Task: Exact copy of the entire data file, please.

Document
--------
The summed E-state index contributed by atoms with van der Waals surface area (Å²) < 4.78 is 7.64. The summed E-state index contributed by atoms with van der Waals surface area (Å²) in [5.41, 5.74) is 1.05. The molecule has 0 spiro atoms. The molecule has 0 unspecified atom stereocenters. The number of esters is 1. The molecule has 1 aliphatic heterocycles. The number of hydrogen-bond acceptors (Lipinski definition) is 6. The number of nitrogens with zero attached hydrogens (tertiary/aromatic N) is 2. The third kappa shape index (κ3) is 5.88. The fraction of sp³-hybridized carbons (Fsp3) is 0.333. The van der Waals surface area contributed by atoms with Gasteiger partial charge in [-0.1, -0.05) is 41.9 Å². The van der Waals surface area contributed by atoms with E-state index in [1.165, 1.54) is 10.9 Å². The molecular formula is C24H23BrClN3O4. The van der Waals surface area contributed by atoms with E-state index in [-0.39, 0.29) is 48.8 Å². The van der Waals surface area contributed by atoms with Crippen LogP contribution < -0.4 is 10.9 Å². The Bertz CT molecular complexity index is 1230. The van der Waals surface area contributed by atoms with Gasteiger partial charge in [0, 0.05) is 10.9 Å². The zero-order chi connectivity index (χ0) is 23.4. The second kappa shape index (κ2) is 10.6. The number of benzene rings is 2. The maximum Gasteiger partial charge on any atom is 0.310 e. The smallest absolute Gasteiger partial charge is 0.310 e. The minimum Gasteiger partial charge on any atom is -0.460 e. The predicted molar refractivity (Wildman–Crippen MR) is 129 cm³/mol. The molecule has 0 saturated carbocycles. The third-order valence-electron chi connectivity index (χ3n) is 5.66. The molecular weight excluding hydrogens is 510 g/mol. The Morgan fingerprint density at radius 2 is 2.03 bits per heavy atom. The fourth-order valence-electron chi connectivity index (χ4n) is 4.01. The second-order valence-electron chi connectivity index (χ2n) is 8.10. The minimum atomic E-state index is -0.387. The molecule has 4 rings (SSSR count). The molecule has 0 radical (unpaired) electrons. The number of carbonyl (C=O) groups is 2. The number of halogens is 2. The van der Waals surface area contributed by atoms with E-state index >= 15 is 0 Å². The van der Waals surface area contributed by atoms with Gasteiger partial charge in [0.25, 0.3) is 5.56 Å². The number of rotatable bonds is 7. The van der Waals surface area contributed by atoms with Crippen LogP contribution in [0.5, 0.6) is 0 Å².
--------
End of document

The summed E-state index contributed by atoms with van der Waals surface area (Å²) < 4.78 is 7.64. The summed E-state index contributed by atoms with van der Waals surface area (Å²) in [5.41, 5.74) is 1.05. The molecule has 0 spiro atoms. The molecule has 0 unspecified atom stereocenters. The number of esters is 1. The molecule has 1 aliphatic heterocycles. The number of hydrogen-bond acceptors (Lipinski definition) is 6. The number of nitrogens with zero attached hydrogens (tertiary/aromatic N) is 2. The third kappa shape index (κ3) is 5.88. The fraction of sp³-hybridized carbons (Fsp3) is 0.333. The van der Waals surface area contributed by atoms with Gasteiger partial charge in [-0.1, -0.05) is 41.9 Å². The van der Waals surface area contributed by atoms with E-state index in [1.165, 1.54) is 10.9 Å². The molecular formula is C24H23BrClN3O4. The van der Waals surface area contributed by atoms with E-state index in [-0.39, 0.29) is 48.8 Å². The van der Waals surface area contributed by atoms with Crippen LogP contribution < -0.4 is 10.9 Å². The Bertz CT molecular complexity index is 1230. The van der Waals surface area contributed by atoms with Gasteiger partial charge in [0, 0.05) is 10.9 Å². The zero-order chi connectivity index (χ0) is 23.4. The second kappa shape index (κ2) is 10.6. The number of benzene rings is 2. The maximum Gasteiger partial charge on any atom is 0.310 e. The smallest absolute Gasteiger partial charge is 0.310 e. The minimum Gasteiger partial charge on any atom is -0.460 e. The predicted molar refractivity (Wildman–Crippen MR) is 129 cm³/mol. The molecule has 0 saturated carbocycles. The third-order valence-electron chi connectivity index (χ3n) is 5.66. The molecular weight excluding hydrogens is 510 g/mol. The Morgan fingerprint density at radius 2 is 2.03 bits per heavy atom. The fourth-order valence-electron chi connectivity index (χ4n) is 4.01. The second-order valence-electron chi connectivity index (χ2n) is 8.10. The minimum atomic E-state index is -0.387. The molecule has 4 rings (SSSR count). The molecule has 0 radical (unpaired) electrons. The number of carbonyl (C=O) groups is 2. The number of halogens is 2. The van der Waals surface area contributed by atoms with E-state index >= 15 is 0 Å². The van der Waals surface area contributed by atoms with Gasteiger partial charge in [0.25, 0.3) is 5.56 Å². The number of rotatable bonds is 7. The van der Waals surface area contributed by atoms with Crippen LogP contribution in [0.5, 0.6) is 0 Å².